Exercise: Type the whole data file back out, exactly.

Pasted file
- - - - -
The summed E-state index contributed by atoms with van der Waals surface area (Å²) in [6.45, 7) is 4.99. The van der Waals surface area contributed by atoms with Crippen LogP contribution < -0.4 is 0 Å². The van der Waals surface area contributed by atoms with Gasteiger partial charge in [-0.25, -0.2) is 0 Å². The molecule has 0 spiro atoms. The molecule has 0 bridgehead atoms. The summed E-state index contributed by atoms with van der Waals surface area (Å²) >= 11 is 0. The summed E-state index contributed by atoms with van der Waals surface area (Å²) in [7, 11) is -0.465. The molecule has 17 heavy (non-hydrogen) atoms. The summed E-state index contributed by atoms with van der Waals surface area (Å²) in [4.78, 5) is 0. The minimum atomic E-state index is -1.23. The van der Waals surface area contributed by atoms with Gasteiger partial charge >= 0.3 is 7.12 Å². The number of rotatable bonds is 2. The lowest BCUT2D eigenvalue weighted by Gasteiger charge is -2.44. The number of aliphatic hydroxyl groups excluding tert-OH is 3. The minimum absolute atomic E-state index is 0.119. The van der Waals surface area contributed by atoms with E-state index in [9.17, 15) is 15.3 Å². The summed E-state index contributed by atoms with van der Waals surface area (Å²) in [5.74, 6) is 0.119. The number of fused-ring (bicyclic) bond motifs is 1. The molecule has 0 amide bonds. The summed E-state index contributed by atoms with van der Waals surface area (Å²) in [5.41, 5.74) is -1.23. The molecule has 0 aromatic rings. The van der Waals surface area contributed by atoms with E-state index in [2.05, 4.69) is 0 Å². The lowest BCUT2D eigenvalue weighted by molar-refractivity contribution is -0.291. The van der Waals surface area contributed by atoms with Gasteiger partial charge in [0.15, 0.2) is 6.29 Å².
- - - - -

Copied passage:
The summed E-state index contributed by atoms with van der Waals surface area (Å²) in [6.45, 7) is 4.99. The van der Waals surface area contributed by atoms with Crippen LogP contribution < -0.4 is 0 Å². The van der Waals surface area contributed by atoms with Gasteiger partial charge in [-0.25, -0.2) is 0 Å². The molecule has 0 spiro atoms. The molecule has 0 bridgehead atoms. The summed E-state index contributed by atoms with van der Waals surface area (Å²) >= 11 is 0. The summed E-state index contributed by atoms with van der Waals surface area (Å²) in [7, 11) is -0.465. The molecule has 17 heavy (non-hydrogen) atoms. The summed E-state index contributed by atoms with van der Waals surface area (Å²) in [4.78, 5) is 0. The minimum atomic E-state index is -1.23. The van der Waals surface area contributed by atoms with Gasteiger partial charge >= 0.3 is 7.12 Å². The number of rotatable bonds is 2. The lowest BCUT2D eigenvalue weighted by Gasteiger charge is -2.44. The number of aliphatic hydroxyl groups excluding tert-OH is 3. The minimum absolute atomic E-state index is 0.119. The van der Waals surface area contributed by atoms with E-state index in [9.17, 15) is 15.3 Å². The summed E-state index contributed by atoms with van der Waals surface area (Å²) in [5.74, 6) is 0.119. The number of fused-ring (bicyclic) bond motifs is 1. The molecule has 0 amide bonds. The summed E-state index contributed by atoms with van der Waals surface area (Å²) in [5.41, 5.74) is -1.23. The molecule has 0 aromatic rings. The van der Waals surface area contributed by atoms with E-state index in [2.05, 4.69) is 0 Å². The lowest BCUT2D eigenvalue weighted by molar-refractivity contribution is -0.291. The van der Waals surface area contributed by atoms with Gasteiger partial charge in [0.15, 0.2) is 6.29 Å².